- birth control pills
- cholinergic medications
- ethacrynic acid
- opiates (codeine, meperidine, morphine)
- thiazide diuretics (chlorothiazide, hydrochlorothiazide, indapamide, metolazone)
- Acute or chronic pancreatitis: enzymes that help break down food in the intestines malfunction and begin breaking down the tissues of the pancreas. Acute pancreatitis is sudden but may not last long, while chronic pancreatitis does not improve and worsens over time.
- Cholecystitis: inflammation of the gallbladder. Cholecystitis is usually caused by gallstones. Gallstones are deposits of hardened cholesterol or other substances that can form in the gallbladder, and cause blockages. This condition can also sometimes be caused by tumors.
- Macroamylasemia: the presence of macroamylase in the blood. This is an abnormal compound of the enzyme and a protein.
- Gastroenteritis: inflammation of the gastrointestinal tract.
- Perforated ulcer: inflammation in the lining of the stomach or the intestine that results in sores called ulcers. If ulcers extend all the way through the tissue of either organ, it is called a perforation, which is considered a medical emergency.
- Tubal pregnancy: the fertilized egg (embryo) is in one of the fallopian tubes (tubes that connect the ovaries to the uterus) instead of in the uterus. This is also called an ectopic pregnancy, which is a pregnancy that takes place outside the uterus.
- Other conditions: can also cause elevated amylase counts, including salivary gland infections, or intestinal blockages.
- preeclampsia: a condition in pregnant women, also called toxemia of pregnancy. Signs of this condition also include high blood pressure.
- damaged pancreas
- kidney disease
Amylase is an enzyme produced by your pancreas and your salivary glands. The pancreas is an organ that provides various enzymes to help your intestines break down food.
Amylase’s main job is to help you digest carbohydrates in food, but physicians can also measure the amount of amylase in your body to determine if you may have certain diseases or disorders. When the pancreas is diseased or inflamed, amylase is released into the blood.
There is always some amylase present in your body. It can be measured by testing a sample of your blood. If there is too little or too much amylase in your blood, it can indicate a variety of problems, particularly with the pancreas.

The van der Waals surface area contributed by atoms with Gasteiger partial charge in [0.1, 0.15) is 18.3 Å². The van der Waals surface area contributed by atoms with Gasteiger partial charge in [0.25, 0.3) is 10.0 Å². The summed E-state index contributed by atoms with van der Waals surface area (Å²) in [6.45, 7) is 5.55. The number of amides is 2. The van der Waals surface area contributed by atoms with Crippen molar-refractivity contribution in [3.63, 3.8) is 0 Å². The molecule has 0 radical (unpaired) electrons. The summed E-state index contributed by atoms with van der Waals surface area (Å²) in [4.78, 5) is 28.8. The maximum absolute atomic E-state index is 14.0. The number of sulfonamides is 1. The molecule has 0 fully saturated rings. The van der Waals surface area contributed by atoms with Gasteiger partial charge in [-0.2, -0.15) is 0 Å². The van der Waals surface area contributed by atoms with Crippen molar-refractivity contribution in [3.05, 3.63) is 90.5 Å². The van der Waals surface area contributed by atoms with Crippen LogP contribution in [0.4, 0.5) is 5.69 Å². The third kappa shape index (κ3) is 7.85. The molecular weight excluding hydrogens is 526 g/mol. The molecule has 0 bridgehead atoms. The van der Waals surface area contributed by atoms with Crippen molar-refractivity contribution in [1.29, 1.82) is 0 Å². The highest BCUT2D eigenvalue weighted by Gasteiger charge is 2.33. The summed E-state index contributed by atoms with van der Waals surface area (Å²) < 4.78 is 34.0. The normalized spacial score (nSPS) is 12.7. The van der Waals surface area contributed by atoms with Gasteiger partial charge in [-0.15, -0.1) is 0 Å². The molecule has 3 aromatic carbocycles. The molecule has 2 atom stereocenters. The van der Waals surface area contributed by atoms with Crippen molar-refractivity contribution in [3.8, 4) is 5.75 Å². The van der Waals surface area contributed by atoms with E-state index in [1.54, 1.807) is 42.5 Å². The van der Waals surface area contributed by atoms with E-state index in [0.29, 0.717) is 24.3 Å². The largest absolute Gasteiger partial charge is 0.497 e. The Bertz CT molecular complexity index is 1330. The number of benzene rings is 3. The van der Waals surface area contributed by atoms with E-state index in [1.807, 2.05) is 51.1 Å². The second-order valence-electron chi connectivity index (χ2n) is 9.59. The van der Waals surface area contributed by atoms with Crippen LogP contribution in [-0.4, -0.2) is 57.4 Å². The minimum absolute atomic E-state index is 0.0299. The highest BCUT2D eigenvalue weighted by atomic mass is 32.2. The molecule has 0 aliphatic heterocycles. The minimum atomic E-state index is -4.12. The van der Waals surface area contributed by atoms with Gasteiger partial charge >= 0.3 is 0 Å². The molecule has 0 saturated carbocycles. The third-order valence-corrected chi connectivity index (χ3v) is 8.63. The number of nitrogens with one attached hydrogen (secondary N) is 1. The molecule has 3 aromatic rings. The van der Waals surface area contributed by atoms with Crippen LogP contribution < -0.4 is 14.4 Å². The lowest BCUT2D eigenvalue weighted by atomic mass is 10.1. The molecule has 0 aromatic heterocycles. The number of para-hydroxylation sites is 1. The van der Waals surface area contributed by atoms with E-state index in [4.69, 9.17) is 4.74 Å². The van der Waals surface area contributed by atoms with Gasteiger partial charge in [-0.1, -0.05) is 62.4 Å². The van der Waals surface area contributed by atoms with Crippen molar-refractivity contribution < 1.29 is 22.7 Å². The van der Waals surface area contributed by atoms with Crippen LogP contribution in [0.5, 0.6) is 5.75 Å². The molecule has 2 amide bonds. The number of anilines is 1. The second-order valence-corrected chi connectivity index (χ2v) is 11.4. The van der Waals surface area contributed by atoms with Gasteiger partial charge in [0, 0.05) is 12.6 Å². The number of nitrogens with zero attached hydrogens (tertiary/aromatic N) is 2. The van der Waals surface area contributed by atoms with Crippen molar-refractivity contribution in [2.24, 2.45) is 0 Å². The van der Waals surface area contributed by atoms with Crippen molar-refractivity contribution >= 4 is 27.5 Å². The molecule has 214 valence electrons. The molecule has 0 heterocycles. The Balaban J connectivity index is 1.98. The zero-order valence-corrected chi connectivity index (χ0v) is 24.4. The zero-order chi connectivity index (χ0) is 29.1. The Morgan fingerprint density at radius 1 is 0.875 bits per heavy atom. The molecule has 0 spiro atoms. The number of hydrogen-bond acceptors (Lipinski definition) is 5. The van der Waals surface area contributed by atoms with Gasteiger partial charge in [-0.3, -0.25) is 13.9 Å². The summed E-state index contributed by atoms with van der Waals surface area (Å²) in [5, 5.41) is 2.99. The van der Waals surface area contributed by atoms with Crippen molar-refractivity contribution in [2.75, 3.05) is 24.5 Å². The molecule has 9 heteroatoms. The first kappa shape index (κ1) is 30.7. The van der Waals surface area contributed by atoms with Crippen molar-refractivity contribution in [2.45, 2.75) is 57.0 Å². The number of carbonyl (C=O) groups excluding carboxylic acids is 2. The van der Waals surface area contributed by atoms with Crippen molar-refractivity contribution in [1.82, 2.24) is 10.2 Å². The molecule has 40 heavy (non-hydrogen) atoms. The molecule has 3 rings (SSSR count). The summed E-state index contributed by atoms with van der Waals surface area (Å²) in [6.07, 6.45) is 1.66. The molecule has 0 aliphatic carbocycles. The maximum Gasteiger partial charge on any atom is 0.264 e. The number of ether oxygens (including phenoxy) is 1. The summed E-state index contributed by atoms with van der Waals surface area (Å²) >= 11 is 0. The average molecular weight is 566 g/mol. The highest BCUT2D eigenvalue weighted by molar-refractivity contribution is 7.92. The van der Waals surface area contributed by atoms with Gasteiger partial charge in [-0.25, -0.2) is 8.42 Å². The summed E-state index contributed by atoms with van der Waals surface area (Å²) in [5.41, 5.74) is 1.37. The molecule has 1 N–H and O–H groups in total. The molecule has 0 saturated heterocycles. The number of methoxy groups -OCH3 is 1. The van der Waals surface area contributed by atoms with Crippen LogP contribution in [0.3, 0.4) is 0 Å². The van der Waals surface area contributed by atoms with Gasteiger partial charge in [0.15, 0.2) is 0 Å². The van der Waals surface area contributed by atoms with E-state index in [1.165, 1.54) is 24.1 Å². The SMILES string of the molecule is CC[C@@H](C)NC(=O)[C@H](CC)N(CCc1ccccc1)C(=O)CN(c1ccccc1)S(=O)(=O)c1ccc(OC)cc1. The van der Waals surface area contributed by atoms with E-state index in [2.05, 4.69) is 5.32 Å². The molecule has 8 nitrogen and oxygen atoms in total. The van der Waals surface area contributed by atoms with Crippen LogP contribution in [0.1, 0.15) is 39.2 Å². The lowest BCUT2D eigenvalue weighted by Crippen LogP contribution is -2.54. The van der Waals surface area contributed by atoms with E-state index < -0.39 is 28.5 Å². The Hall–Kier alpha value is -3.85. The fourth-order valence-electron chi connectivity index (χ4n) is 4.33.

Amylase can also be measured in your urine.
The procedure involves obtaining a blood sample through your vein, usually in your arm.
The nurse or lab technician will apply an antiseptic to the skin where the blood will be drawn. Then, he or she will place an elastic band around the upper arm to cause pressure and increase the amount of blood in the veins.
The nurse will then puncture a vein using a needle. Once the vein is punctured, the blood will flow through the needle into a small container that is attached to it. When enough blood has been collected, the nurse will remove the needle and apply pressure and a Band-Aid to the puncture site.
You should avoid drinking alcohol before your test.
Discuss with your physician any medications you are taking. Some medications might affect the amount of amylase detectable in the blood. Your doctor may instruct you to temporarily stop taking certain medications or change the dosage before administering an amylase test.
Some medications that could heighten the amount of amylase in the blood include:
What is considered a normal amount of amylase in the blood can vary depending on the lab analyzing the sample. Some laboratories classify normal as 23 to 85 units per liter, while others consider 40 to 140 units per liter as normal.
Discuss your test results with your doctor to better understand them.
Abnormal results can occur for a number of reasons, depending on whether they are too high or too low. For example, a high or low count could indicate pancreatic cancer. A high count could also be a warning sign for lung or ovarian cancer.
These conditions are also possible causes of a high amylase count:
A low count can indicate the following problems: